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  • Writer's pictureTheresa Barta

Determinations by insurers of ‘not medically necessary’ are used to punish doctors

Letters and Explanation of Benefits (EOBs) sent by insurers to patients stating that the medical services their doctor provided were “not medically necessary” have little to do with medical necessity. Instead they are used to punish doctors.

This post explains how insurers determine medical necessity, and the options that doctors and patients have when a service is labeled “not medically necessary.”

Who makes the ‘not medically necessary’ determination?

Although typically insurance claims are auto-processed, certain claims (based on amount, the type of medical service, or who provided it) are kicked out for review by claims personnel (who commonly have no medical training). Astonishingly, reviews by medical professionals or medical doctors (M.D.s) are not the norm. But, they should be.

In fact, reviews to determine “medical necessity” should be made only by M.D.s. Think about it. The medical service at issue was provided by a doctor who actually saw the patient, reviewed their medical history, conducted a physical exam, queried the patient about symptoms, likely ordered, reviewed and considered diagnostic tests, and then reached a diagnosis and determined the necessary treatment. That should not be second-guessed by anyone other than another M.D.

And even when a determination of “not medically necessary” is made by an M.D., the doctor works for and is paid by the insurance company. This presents a serious conflict of interest. It is also notable that most insurance company M.D.s do not even practice medicine and if they do, it’s most likely not in the same specialty as the service they reviewed.

How the medical necessity determination is made

The decision that a medical service was “not medically necessary” is made after a claims person or M.D. (called a medical director by the insurance company) does one, and only one, thing: they look at a medical record.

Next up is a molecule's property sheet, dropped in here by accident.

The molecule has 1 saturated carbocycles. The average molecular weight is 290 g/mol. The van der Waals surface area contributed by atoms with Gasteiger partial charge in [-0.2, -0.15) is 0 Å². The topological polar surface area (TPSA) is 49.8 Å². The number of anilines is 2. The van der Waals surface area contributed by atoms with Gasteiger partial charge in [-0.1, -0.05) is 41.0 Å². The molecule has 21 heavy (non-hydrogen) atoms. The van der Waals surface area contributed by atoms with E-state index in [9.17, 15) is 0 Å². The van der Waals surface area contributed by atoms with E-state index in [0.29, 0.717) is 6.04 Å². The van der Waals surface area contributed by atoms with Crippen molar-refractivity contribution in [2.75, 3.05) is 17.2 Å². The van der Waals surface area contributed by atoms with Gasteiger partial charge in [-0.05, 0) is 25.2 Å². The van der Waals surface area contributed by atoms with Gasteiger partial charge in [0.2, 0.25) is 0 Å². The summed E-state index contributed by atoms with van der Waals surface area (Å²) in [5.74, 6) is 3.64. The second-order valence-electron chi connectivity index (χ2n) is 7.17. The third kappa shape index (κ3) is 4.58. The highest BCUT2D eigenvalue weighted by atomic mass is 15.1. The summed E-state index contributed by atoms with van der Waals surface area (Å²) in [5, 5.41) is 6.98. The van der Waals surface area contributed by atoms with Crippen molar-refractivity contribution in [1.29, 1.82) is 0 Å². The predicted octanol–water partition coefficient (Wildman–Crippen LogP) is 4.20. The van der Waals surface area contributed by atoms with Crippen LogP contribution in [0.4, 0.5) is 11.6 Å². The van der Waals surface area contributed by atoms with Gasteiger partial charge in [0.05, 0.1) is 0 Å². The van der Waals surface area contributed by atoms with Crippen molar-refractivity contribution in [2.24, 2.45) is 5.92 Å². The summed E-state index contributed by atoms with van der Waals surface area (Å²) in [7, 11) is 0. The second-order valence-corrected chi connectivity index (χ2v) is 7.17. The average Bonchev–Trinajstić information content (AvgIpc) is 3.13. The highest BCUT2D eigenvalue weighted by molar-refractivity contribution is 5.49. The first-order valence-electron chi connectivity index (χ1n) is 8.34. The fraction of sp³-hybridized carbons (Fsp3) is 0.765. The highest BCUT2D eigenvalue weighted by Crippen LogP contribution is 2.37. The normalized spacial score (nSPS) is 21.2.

• They do NOT see or talk to the patient.

  • They do NOT conduct a physical exam.

  • They do NOT review the patient’s medical history.

  • They do NOT talk with the patient about their symptoms.

  • They do NOT review diagnostic tests or results.

  • They do NOT even talk or consult with the treating doctor.

In fact the only time there is any discussion between claims personnel or a medical director and the patient’s treating doctor, if there is one at all, is after a determination is made and the patient is told their doctor provided services that were “not medically necessary.”

Why it’s punitive

Insurers’ determinations of “not medically necessary” are used to punish doctors. When a patient is told: “the services your doctor provided were not medically necessary” or “the services provided by your doctor were not medically appropriate”, they are led to think that either “my doctor is not very good, because they provided services that were not necessary or appropriate” or “my doctor is just trying to make money by providing services I didn’t need.”

In some cases, insurers’ statements even lead patients to believe their doctor is engaged in improper billing practices.

The insurers’ determinations thus result in damage to doctors’ reputations, in addition to causing financial harm (i.e., they are not paid for services they provided). Most times the insurer’s letter or EOB also tells the patient they “do not need to pay for the service, because it was not medically necessary.”

Don’t let insurers get away with this

If you’re a patient and receive a letter or EOB stating services you received were “not medically necessary”, don’t blame your doctor. Contact them and let them know you would like to be part of the appeal process against the insurer.

If you’re the doctor, you need to appeal the insurer’s decision and document everything you do as part of that process. If the insurer refuses to reverse their decision you have legal rights that protect you.

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